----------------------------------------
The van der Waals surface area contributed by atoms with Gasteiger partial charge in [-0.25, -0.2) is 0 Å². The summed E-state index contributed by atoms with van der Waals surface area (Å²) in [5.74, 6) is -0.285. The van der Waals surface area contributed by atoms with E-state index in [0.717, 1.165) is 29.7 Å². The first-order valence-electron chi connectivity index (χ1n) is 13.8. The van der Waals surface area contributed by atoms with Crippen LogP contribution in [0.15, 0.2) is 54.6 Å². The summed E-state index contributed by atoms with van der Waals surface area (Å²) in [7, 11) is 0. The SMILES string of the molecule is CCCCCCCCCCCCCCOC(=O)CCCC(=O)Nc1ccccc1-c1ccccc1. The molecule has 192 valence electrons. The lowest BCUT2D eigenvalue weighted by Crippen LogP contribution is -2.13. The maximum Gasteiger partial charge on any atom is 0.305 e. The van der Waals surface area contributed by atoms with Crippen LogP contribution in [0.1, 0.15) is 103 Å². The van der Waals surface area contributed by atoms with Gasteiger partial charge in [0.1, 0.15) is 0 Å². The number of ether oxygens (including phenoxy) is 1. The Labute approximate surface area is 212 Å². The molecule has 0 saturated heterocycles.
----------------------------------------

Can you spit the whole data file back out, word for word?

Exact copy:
The van der Waals surface area contributed by atoms with Gasteiger partial charge in [-0.25, -0.2) is 0 Å². The summed E-state index contributed by atoms with van der Waals surface area (Å²) in [5.74, 6) is -0.285. The van der Waals surface area contributed by atoms with E-state index in [0.717, 1.165) is 29.7 Å². The first-order valence-electron chi connectivity index (χ1n) is 13.8. The van der Waals surface area contributed by atoms with Crippen LogP contribution in [0.15, 0.2) is 54.6 Å². The summed E-state index contributed by atoms with van der Waals surface area (Å²) in [7, 11) is 0. The SMILES string of the molecule is CCCCCCCCCCCCCCOC(=O)CCCC(=O)Nc1ccccc1-c1ccccc1. The molecule has 192 valence electrons. The lowest BCUT2D eigenvalue weighted by Crippen LogP contribution is -2.13. The maximum Gasteiger partial charge on any atom is 0.305 e. The van der Waals surface area contributed by atoms with Crippen LogP contribution in [0.1, 0.15) is 103 Å². The van der Waals surface area contributed by atoms with Gasteiger partial charge in [0.1, 0.15) is 0 Å². The number of ether oxygens (including phenoxy) is 1. The Labute approximate surface area is 212 Å². The molecule has 0 saturated heterocycles.